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5 Keywords Nigerian CEOs Should Avoid In Emails

Like the rest of the world, Nigerians have replaced hard-copy memos and letters with e-mails. The average
person would rather send an email -whether personal or for official purposes- than type it out on paper. Unfortunately, emails can make
things go horribly wrong as certain words used can come off as haughty when the original intent was probably to sound proactive, efficient or even  likable.

Communicating via email does not take away the need to stay careful in the choice of words as certain terms or words with meanings that can easily be identified when said in person- based on the speaker's facial
expression and tone- may sound completely different when used in
emails. For Nigerians who are not conversant with some of these
dicey words,, Africa's No.1 online hotel booking portal reveals the five most common.


This is the word commonly used to show remorse or regret, however, the word has been so overused that it is no longer taken seriously. In fact, some people consider it non-genuine and hardly acknowledge it. If you need to apologize when you have done something wrong, rather than say "sorry", use a phrase like "I apologize". "I apologize, it totally
slipped my mind"  looks a lot better than "Sorry, I forgot!"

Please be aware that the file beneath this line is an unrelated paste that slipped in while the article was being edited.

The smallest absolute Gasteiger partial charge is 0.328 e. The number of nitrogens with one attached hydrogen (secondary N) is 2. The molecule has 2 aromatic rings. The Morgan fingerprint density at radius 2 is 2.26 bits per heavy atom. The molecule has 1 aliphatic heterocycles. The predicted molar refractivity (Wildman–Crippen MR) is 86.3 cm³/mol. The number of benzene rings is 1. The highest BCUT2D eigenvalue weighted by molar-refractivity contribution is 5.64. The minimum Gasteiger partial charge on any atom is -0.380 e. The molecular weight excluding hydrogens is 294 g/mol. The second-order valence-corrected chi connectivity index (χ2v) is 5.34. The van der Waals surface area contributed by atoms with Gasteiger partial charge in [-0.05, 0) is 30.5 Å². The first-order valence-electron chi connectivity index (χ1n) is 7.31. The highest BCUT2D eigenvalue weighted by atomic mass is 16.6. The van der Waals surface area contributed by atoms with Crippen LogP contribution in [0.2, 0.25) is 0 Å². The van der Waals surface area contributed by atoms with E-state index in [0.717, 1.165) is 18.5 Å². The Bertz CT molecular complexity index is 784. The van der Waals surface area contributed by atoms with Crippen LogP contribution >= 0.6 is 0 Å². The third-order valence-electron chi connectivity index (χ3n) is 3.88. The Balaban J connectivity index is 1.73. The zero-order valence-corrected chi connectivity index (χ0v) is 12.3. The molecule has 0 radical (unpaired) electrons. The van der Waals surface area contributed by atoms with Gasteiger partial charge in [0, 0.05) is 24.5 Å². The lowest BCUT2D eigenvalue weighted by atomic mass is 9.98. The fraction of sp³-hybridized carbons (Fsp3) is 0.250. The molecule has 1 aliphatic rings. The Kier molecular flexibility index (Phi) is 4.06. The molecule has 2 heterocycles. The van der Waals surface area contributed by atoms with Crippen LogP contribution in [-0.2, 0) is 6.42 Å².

In a normal conversation, you can easily say something like: "No, it belongs to the company" with a soft tone that implies you are not being judgmental or acting superior.
However, in an e-mail, the "No" can make the same statement sound even condemnatory. Using the word "No" in an email can be very dicey, so it is best to just omit it and stick with the compliers.


Commonly used as sentence starters or transitional words in everyday communication, "Actually" can actually come off as condescending, as though you intend to correct someone or an idea. For instance, you could reply an email with the sentence: "Actually, I have to leave work by 5pm today" and It would sound extremely rude and combative. Actually has a way of turning a simple response into an awful one. Instead, use alternative.


"Thanks" is something almost everyone writes at the end of an email, especially when we are in a rush, however, the expression -which is a short form of "thank you"- is often considered sarcastic or unprofessional, especially when used in official situations. It is important to always use the full form of the phrase when writing e-mails.


The word "need" almost always comes off strong. Most times, using the word suggests that you place yourself in a position of authority, superior to the person receiving the message. Also, it sounds demanding. It may be preferable to use phrases like "I would like..."

Ndem Nkem
Travel/Tech Writer


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